David Pendleton was the editor and I loved his forthright, considered views that always seemed to come down on the right side of positivity. John Watmough’s Counsel and Criticism column was essential reading (and, indeed, remained so until recently). Mark Douglas – now a very talented North East journalist, pitched into daily battle with Mike Ashley and Alan Pardew – was another regular writer. Richard Halfpenny, Chris Armstrong, Mark Neale, the fictional ‘E-Block Ernie’ – the magazine was full of edgy, striking content that was laced with humour. Home games when the new edition came out were huge events.
The decline of Bradford City, post-millennium, was mirrored by The City Gent. In 2004, the football club was in its second period of administration in 18 months, and the plug was also about to be pulled on the loss-making City Gent – just shy of its twentieth birthday. Mike Harrison stepped into the breach and has remained editor of The City Gent for the last 10 years. One third of the magazine’s history is down to his unwavering commitment.
The City Gent’s fall in popularity was evidently a direct result of the internet’s rise and rise – enabling communication and interaction to take place more instantly. Message boards took off, allowing everyone to have their say. Sites like Boyfrombrazil.co.uk upheld the best principles of City Gent, only they were bang up to date. Soon after would come the birth of social media and podcasts, which has only added to the problems for the print industry in general. Magazine and newspaper circulations have fallen dramatically, globally, and all have been forced to either embrace online or fold completely. Adapt or die.
These days, rather than having sole proprietorship, The City Gent is one of a number of different forums or platforms for Bradford City supporters to share their views. The #bcafc hashtag on Twitter, Facebook, Bantams Banter, BoyfromBrazil, Width of a Post, Claret and Banter, the T&A message board, et cetera, et cetera. The birth of the Bradford City Supporters Trust and even the club-led Supporters Board are an indirect result of The City Gent, also.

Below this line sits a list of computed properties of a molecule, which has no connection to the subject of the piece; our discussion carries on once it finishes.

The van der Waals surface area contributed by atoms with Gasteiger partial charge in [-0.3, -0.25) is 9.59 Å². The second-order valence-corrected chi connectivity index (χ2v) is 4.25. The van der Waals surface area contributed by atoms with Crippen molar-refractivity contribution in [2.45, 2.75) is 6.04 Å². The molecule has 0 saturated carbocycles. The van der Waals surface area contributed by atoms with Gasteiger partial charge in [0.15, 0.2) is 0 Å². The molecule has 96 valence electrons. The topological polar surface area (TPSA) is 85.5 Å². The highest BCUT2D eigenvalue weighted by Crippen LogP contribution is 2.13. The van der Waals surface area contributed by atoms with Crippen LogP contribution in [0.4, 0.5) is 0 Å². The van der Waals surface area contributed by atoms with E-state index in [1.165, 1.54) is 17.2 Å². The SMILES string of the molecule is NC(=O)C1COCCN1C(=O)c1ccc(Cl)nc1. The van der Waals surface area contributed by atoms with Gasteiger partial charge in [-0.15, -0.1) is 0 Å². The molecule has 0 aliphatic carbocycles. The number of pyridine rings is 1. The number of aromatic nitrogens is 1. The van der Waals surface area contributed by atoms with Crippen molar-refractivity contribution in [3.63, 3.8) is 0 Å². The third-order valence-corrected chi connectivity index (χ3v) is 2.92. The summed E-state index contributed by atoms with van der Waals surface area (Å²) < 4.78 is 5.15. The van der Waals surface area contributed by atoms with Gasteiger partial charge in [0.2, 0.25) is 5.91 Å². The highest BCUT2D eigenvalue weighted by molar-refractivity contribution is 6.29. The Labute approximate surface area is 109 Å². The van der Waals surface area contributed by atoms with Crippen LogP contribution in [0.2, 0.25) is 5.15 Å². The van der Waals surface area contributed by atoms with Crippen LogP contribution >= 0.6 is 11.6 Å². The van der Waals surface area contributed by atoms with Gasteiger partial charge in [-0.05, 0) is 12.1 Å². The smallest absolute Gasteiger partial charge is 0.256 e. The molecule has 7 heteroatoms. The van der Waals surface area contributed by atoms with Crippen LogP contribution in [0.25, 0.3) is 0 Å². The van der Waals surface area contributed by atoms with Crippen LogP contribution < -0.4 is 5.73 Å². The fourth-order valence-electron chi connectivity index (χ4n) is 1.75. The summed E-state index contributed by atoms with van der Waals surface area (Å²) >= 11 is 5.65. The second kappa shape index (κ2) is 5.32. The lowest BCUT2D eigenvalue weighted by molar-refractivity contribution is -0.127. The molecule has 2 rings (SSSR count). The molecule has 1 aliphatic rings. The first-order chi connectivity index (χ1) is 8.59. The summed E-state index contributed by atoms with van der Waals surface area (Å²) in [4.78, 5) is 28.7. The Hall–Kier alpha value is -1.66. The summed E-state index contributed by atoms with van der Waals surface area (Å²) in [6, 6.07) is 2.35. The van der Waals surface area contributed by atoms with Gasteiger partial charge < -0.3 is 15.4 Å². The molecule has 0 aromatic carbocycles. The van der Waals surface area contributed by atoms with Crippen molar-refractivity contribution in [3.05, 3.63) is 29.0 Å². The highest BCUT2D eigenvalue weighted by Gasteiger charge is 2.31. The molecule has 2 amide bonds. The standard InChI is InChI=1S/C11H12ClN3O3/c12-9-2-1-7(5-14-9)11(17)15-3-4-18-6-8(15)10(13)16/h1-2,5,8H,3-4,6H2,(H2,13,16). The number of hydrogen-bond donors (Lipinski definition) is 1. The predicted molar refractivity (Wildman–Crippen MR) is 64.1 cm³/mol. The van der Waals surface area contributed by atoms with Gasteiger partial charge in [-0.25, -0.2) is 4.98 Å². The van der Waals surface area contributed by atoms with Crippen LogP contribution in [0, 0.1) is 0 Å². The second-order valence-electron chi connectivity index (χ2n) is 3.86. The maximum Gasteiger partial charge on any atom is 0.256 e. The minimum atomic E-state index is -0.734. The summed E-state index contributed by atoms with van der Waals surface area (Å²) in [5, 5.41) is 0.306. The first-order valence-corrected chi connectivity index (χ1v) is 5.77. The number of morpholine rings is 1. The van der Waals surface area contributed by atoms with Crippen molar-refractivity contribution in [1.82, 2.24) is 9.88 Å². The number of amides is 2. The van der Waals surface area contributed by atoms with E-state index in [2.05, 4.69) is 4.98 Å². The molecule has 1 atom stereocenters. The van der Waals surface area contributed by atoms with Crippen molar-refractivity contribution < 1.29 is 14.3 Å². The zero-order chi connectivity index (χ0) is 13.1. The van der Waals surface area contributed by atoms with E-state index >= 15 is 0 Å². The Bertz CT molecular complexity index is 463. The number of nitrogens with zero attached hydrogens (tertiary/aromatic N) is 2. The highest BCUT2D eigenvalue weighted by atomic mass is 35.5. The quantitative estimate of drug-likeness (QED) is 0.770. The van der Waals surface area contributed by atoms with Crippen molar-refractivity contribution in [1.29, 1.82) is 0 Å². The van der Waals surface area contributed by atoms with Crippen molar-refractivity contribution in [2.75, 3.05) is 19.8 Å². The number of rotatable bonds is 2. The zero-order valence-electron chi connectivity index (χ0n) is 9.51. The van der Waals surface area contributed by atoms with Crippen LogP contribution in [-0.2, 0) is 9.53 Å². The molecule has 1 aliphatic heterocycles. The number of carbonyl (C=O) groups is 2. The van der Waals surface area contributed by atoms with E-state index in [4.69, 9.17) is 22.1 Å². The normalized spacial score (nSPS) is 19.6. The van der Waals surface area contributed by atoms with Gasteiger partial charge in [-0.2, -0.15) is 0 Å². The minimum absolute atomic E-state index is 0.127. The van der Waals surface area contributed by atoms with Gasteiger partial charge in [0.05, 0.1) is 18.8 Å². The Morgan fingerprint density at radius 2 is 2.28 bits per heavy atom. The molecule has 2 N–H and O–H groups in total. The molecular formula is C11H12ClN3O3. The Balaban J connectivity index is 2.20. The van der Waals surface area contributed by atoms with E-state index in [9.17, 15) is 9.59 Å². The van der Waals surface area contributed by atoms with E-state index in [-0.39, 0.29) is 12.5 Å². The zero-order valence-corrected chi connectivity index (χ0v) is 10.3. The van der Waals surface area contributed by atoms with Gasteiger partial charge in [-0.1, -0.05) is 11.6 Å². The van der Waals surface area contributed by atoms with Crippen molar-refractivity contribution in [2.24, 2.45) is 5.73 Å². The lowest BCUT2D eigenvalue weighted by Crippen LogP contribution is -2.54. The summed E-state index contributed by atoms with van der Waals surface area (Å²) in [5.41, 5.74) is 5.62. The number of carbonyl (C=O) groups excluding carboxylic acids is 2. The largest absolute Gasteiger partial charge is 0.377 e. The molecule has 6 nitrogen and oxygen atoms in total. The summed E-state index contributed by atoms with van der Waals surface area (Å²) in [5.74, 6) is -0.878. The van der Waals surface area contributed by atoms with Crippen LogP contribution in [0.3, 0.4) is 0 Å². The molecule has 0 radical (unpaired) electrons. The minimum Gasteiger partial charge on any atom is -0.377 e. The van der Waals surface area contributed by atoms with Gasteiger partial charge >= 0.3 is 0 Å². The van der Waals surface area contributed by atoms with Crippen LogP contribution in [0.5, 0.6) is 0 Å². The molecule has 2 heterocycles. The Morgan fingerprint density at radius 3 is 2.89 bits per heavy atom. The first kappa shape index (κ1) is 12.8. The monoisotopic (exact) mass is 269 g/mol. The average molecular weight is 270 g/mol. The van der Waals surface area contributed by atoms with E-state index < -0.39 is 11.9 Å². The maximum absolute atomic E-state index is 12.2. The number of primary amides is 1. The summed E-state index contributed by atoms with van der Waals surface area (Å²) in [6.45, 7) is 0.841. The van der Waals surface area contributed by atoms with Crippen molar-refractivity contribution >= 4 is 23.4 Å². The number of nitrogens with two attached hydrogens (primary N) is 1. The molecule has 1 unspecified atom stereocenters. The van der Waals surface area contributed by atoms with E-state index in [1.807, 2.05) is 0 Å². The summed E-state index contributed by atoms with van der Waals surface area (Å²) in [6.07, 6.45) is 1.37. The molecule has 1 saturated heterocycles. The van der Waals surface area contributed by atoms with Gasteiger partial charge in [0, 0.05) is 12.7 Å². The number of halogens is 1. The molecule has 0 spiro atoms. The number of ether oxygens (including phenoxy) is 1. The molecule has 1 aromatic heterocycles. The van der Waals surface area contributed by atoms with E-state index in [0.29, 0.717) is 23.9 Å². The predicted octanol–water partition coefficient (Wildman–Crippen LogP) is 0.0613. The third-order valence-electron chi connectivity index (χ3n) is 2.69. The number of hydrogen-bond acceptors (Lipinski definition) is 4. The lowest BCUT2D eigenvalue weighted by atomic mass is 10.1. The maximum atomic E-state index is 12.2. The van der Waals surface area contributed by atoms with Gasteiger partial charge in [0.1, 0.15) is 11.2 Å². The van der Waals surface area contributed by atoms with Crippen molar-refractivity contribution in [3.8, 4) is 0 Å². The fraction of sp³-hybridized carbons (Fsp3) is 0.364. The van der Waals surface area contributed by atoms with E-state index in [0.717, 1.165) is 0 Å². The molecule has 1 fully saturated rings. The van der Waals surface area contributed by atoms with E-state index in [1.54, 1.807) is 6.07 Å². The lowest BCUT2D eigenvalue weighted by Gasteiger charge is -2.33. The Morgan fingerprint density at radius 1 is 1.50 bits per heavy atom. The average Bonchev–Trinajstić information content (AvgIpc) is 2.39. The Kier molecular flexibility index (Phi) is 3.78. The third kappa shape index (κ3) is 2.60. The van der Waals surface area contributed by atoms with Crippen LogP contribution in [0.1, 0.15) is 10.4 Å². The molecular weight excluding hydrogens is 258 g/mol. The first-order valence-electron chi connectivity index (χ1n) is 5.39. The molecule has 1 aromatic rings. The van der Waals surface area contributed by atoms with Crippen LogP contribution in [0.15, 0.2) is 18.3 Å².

There are now a wide range of places to air your opinion and to read others – when there was once The City Gent or nothing. These and others have taken The City Gent’s power of speech, and left the magazine lacking its own unique voice.
And the challenge for the fanzine is remaining topical and engaging, when other avenues can provide instant coverage of events. Even daily newspapers often find themselves out of date within a matter of hours, so what chance does The City Gent – which takes around two weeks to be designed, printed and placed on sale – have in competing? There have clearly been strong attempts to make every City Gent as up-to-date as possible; but if anything, these efforts have reinforced the fact that it isn’t.
But it doesn’t need to be up-to-date, to still be successful. In this era of instant reaction and everything being about the here and now, offering something different – that is more reflective and considered – would stand out and appeal.
It is no coincidence that the best two City Gent issues of recent years were special editions focused on Stuart McCall leaving as manager (with exclusive Stuart interview) and the Swansea League Cup Final. They provided a terrific snapshot of the mood and events of that time, which are enjoyable to look back and reflect upon.
The City Gent can provide in-depth considered comment from a period of the season, even if it is not bang up-to-date, and it could still make for an essential read. Taking you back to the mood of that time and allowing some retrospective thoughts to be added to something that the social media-driven Bradford City community has too quickly moved on from.
It would be great to read original, reflective reports of recent games, for example. A yearbook idea has also been mentioned, which might be worth further thought.
Ultimately, the City Gent’s 30th birthday is something to proud of as Bradford City supporters. It is one of the main things that the club is known for, and – at a time when even some of the most well-known football e-zines are giving up – its continuing place in the modern era is an outstanding achievement. Could it survive another 10, 20 or 30 years? Probably not (there is no obvious successor to Mike, meaning the magazine’s future is probably dependent on his ongoing dedication). And even then, evolution might be required to stay relevant and influential.
Whatever its future direction, the 30-year period during which The City Gent has been sold around Valley Parade has been a comforting constant. It would genuinely be sad if there were ever a day that this was no longer the case.
If you like what Width of a Post do, please vote for us in the Football Blogging Awards.